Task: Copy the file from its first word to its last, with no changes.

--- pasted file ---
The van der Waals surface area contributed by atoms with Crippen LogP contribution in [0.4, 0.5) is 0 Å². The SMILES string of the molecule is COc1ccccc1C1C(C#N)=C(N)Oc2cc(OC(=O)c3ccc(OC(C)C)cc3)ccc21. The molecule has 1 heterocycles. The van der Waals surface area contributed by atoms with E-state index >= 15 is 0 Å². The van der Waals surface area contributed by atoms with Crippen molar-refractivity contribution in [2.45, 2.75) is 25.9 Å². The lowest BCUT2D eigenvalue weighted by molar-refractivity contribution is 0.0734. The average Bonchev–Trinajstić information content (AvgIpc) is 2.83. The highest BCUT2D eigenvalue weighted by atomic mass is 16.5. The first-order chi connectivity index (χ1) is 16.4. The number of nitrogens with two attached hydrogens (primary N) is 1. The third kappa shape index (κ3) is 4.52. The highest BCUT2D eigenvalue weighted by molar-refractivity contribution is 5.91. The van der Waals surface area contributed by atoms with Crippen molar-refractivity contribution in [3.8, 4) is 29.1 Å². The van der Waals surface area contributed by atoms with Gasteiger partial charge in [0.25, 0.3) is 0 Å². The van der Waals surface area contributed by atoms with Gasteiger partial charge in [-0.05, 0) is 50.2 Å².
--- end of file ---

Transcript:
The van der Waals surface area contributed by atoms with Crippen LogP contribution in [0.4, 0.5) is 0 Å². The SMILES string of the molecule is COc1ccccc1C1C(C#N)=C(N)Oc2cc(OC(=O)c3ccc(OC(C)C)cc3)ccc21. The molecule has 1 heterocycles. The van der Waals surface area contributed by atoms with E-state index >= 15 is 0 Å². The van der Waals surface area contributed by atoms with Crippen molar-refractivity contribution in [2.45, 2.75) is 25.9 Å². The lowest BCUT2D eigenvalue weighted by molar-refractivity contribution is 0.0734. The average Bonchev–Trinajstić information content (AvgIpc) is 2.83. The highest BCUT2D eigenvalue weighted by atomic mass is 16.5. The first-order chi connectivity index (χ1) is 16.4. The number of nitrogens with two attached hydrogens (primary N) is 1. The third kappa shape index (κ3) is 4.52. The highest BCUT2D eigenvalue weighted by molar-refractivity contribution is 5.91. The van der Waals surface area contributed by atoms with Crippen molar-refractivity contribution in [3.8, 4) is 29.1 Å². The van der Waals surface area contributed by atoms with Gasteiger partial charge in [0.25, 0.3) is 0 Å². The van der Waals surface area contributed by atoms with Gasteiger partial charge in [-0.05, 0) is 50.2 Å².